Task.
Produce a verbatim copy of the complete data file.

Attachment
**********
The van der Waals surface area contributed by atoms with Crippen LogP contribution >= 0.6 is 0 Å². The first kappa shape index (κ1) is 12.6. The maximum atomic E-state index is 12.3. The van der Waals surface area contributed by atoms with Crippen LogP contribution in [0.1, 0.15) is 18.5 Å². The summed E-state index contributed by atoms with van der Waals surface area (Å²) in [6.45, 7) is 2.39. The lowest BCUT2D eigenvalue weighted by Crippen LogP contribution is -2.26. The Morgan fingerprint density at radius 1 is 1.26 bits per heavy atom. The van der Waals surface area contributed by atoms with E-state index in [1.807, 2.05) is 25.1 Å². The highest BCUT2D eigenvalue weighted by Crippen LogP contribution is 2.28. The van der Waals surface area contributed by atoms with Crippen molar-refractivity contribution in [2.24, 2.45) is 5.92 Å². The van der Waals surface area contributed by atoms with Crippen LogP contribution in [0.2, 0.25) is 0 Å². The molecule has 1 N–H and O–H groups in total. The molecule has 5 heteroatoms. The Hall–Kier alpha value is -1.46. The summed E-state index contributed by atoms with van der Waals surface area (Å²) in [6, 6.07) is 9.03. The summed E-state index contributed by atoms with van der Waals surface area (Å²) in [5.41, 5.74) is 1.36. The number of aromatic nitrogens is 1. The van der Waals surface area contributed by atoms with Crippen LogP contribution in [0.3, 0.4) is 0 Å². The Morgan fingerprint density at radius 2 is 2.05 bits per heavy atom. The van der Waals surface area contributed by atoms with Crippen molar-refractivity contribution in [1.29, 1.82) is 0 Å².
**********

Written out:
The van der Waals surface area contributed by atoms with Crippen LogP contribution >= 0.6 is 0 Å². The first kappa shape index (κ1) is 12.6. The maximum atomic E-state index is 12.3. The van der Waals surface area contributed by atoms with Crippen LogP contribution in [0.1, 0.15) is 18.5 Å². The summed E-state index contributed by atoms with van der Waals surface area (Å²) in [6.45, 7) is 2.39. The lowest BCUT2D eigenvalue weighted by Crippen LogP contribution is -2.26. The Morgan fingerprint density at radius 1 is 1.26 bits per heavy atom. The van der Waals surface area contributed by atoms with E-state index in [1.807, 2.05) is 25.1 Å². The highest BCUT2D eigenvalue weighted by Crippen LogP contribution is 2.28. The van der Waals surface area contributed by atoms with Crippen molar-refractivity contribution in [2.24, 2.45) is 5.92 Å². The van der Waals surface area contributed by atoms with Crippen LogP contribution in [0.2, 0.25) is 0 Å². The molecule has 1 N–H and O–H groups in total. The molecule has 5 heteroatoms. The Hall–Kier alpha value is -1.46. The summed E-state index contributed by atoms with van der Waals surface area (Å²) in [6, 6.07) is 9.03. The summed E-state index contributed by atoms with van der Waals surface area (Å²) in [5.41, 5.74) is 1.36. The number of aromatic nitrogens is 1. The van der Waals surface area contributed by atoms with Crippen LogP contribution in [0.3, 0.4) is 0 Å². The Morgan fingerprint density at radius 2 is 2.05 bits per heavy atom. The van der Waals surface area contributed by atoms with Crippen molar-refractivity contribution in [1.29, 1.82) is 0 Å².